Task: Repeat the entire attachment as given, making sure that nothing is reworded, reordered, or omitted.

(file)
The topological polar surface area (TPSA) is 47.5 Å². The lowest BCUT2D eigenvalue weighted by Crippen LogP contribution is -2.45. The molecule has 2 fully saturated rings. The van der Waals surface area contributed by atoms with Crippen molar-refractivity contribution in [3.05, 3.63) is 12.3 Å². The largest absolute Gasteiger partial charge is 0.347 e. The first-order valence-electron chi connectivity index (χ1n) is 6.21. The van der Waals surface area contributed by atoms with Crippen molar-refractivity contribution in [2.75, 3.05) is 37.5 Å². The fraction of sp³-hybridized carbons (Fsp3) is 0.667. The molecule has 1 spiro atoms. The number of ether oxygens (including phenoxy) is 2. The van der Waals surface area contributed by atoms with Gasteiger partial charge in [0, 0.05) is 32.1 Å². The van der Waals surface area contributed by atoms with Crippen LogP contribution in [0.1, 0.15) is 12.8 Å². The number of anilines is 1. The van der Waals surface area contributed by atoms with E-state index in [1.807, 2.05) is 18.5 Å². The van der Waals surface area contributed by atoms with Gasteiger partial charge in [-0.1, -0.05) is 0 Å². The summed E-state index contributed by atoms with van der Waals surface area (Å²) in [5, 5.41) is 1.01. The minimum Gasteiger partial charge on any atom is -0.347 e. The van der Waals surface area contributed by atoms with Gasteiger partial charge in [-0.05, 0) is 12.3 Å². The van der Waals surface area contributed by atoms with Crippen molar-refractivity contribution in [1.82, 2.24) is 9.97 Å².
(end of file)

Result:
The topological polar surface area (TPSA) is 47.5 Å². The lowest BCUT2D eigenvalue weighted by Crippen LogP contribution is -2.45. The molecule has 2 fully saturated rings. The van der Waals surface area contributed by atoms with Crippen molar-refractivity contribution in [3.05, 3.63) is 12.3 Å². The largest absolute Gasteiger partial charge is 0.347 e. The first-order valence-electron chi connectivity index (χ1n) is 6.21. The van der Waals surface area contributed by atoms with Crippen molar-refractivity contribution in [2.75, 3.05) is 37.5 Å². The fraction of sp³-hybridized carbons (Fsp3) is 0.667. The molecule has 1 spiro atoms. The number of ether oxygens (including phenoxy) is 2. The van der Waals surface area contributed by atoms with Gasteiger partial charge in [0, 0.05) is 32.1 Å². The van der Waals surface area contributed by atoms with Crippen LogP contribution in [0.1, 0.15) is 12.8 Å². The number of anilines is 1. The van der Waals surface area contributed by atoms with E-state index in [1.807, 2.05) is 18.5 Å². The van der Waals surface area contributed by atoms with Gasteiger partial charge in [-0.1, -0.05) is 0 Å². The summed E-state index contributed by atoms with van der Waals surface area (Å²) in [5, 5.41) is 1.01. The minimum Gasteiger partial charge on any atom is -0.347 e. The van der Waals surface area contributed by atoms with Gasteiger partial charge in [-0.05, 0) is 12.3 Å². The van der Waals surface area contributed by atoms with Crippen molar-refractivity contribution in [1.82, 2.24) is 9.97 Å².